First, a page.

Time is precious for your candidates and interview team. When setting up your interview process, make sure the right people are at the table including organizational leaders, supervisors, and subject matter experts as needed. Develop a set of consistent knowledge and behavioral interview questions to learn about your candidate. Also consider including presentations, tasks, and/or exercises to see your candidate’s talents in action.

8. DON’T Ask Illegal Questions

While most realize questions like “Do you plan to marry and have children?” or “Does your disability affect your work?” are obviously against the law, other questions like “What year did you graduate from high school?” or “Can you work on Sundays?” may seem benign, but they could be interpreted as asking about age and religion. Keep your questions focused on the candidate’s knowledge, experience, and skills. Avoid overly personal questions and you should be safe.

9. DO be Prepared to Honestly Answer Candidate Questions

Make sure you and your team are prepared for questions that candidates may ask about the position and organization. Compensation and benefit information should be available and prepared in advance. Answer questions about your organization with honesty. Have your timeline prepared for next steps in the process.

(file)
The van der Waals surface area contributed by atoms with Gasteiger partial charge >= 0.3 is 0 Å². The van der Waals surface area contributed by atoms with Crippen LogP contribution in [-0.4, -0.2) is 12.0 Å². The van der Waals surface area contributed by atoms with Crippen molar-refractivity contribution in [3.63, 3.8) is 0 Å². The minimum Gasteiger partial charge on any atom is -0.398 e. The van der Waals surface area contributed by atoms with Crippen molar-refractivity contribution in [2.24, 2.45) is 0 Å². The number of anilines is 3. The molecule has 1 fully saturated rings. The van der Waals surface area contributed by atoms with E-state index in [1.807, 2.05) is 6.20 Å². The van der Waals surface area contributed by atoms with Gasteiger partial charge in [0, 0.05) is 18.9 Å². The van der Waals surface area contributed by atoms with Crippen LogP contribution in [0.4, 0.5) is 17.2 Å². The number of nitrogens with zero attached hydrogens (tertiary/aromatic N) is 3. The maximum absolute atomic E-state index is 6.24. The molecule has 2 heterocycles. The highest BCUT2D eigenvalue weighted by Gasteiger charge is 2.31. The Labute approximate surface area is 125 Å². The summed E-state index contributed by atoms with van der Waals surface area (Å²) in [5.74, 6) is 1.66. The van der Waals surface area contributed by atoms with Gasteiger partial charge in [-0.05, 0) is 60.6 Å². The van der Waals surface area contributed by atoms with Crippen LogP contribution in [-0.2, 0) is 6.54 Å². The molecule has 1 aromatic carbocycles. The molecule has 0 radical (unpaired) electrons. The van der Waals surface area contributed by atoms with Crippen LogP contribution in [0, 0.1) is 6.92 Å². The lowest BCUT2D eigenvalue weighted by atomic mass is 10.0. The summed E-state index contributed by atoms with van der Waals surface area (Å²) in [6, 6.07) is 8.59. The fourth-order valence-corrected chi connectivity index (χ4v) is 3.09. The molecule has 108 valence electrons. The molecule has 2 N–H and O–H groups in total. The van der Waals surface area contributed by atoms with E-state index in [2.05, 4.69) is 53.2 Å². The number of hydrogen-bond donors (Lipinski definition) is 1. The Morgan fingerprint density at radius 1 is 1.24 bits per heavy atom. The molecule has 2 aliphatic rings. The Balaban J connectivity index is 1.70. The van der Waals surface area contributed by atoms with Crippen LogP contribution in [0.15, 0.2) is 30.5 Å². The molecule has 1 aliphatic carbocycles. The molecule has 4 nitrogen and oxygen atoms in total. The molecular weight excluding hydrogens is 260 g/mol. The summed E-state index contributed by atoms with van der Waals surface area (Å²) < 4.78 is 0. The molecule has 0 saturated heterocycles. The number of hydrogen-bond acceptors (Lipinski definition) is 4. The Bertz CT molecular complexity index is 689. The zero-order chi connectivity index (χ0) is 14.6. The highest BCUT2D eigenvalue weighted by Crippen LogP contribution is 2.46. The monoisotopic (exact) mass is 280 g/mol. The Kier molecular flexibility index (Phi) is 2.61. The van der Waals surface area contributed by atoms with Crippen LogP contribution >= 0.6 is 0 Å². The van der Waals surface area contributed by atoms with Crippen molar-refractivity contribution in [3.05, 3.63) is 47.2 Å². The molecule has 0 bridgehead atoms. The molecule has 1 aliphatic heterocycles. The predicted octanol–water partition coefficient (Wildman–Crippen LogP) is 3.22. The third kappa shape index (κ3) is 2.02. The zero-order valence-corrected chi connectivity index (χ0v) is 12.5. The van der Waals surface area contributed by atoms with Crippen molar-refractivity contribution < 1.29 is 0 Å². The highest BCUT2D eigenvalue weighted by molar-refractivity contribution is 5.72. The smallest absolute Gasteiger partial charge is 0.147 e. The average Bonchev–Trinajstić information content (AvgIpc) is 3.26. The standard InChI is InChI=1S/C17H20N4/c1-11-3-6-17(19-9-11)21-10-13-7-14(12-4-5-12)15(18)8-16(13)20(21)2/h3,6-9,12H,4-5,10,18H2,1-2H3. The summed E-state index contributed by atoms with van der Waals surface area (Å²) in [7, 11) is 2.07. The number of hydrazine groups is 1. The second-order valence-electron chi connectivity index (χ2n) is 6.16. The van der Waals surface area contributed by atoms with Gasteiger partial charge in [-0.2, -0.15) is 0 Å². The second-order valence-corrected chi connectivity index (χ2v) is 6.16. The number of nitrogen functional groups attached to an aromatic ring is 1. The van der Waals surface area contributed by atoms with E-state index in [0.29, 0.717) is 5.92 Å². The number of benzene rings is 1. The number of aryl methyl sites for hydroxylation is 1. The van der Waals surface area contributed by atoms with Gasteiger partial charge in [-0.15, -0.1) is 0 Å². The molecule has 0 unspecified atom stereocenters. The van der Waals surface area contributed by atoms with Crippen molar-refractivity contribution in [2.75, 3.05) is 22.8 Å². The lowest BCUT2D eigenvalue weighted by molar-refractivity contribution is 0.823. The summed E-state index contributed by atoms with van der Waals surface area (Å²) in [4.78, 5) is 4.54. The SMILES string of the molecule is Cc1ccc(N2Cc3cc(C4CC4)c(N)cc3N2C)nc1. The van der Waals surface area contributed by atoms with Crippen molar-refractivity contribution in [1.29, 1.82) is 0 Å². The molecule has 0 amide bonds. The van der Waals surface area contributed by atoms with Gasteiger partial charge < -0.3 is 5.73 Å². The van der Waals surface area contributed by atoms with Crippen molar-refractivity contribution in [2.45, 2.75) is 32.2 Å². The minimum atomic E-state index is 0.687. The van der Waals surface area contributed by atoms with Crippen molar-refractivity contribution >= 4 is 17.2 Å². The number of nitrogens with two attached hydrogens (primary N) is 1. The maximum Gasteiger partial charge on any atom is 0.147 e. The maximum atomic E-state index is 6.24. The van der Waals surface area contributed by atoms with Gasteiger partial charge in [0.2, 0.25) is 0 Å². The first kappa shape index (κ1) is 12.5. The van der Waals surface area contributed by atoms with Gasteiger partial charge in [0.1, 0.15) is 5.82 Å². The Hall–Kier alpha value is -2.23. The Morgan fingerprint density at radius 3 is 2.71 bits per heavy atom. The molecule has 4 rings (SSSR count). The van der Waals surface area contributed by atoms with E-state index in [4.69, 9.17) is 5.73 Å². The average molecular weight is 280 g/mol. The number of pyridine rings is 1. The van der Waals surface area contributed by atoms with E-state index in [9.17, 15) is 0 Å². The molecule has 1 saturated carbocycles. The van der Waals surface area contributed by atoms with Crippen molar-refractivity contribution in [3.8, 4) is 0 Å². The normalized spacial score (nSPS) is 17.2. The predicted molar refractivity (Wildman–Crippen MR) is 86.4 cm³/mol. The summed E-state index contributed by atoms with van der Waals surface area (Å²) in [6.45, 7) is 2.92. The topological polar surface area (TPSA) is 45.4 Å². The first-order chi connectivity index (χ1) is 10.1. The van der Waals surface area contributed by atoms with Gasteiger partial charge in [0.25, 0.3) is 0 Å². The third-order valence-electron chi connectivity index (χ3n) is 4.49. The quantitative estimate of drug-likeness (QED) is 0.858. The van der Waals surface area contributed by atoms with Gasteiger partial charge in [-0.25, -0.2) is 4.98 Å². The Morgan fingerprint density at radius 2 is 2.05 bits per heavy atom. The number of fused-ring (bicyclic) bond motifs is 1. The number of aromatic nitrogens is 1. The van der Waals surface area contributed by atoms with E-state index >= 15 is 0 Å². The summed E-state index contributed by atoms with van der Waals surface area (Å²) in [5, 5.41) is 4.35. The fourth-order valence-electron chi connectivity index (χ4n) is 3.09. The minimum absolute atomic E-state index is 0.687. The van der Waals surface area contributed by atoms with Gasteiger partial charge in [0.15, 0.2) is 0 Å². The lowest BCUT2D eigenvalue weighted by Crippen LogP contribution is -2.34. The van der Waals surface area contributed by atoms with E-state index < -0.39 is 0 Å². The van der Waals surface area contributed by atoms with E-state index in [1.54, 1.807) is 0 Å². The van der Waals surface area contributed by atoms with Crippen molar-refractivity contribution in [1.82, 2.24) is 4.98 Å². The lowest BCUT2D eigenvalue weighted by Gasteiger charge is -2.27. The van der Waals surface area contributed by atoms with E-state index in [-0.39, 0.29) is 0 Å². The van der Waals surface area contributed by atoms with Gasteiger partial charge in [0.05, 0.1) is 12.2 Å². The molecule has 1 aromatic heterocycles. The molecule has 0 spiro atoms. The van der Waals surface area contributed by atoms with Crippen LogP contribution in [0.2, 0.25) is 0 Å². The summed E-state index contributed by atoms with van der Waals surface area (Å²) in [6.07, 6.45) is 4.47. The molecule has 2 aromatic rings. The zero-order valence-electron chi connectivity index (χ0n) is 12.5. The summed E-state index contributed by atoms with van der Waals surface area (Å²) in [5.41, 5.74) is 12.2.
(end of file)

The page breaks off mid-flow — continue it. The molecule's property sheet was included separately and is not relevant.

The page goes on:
10. DON’T Assume Colleagues Know How to Interview

You know how to interview candidates, what questions to ask, and how to handle yourself in good and bad interviews. It’s your job. Your colleagues know how to do their job in the organization, but do they know how to appropriately interview candidates without legal issues?

Take time to train the interview team. Help peers understand the importance of asking candidates the same questions and asking follow-up questions based on candidates’ applications and answers. Model how to be engaging and welcoming without being overly friendly. Explain what is legal and what will get you in trouble. Most importantly, share how to use established criteria to help select the best candidate and move beyond subjective and “fit.”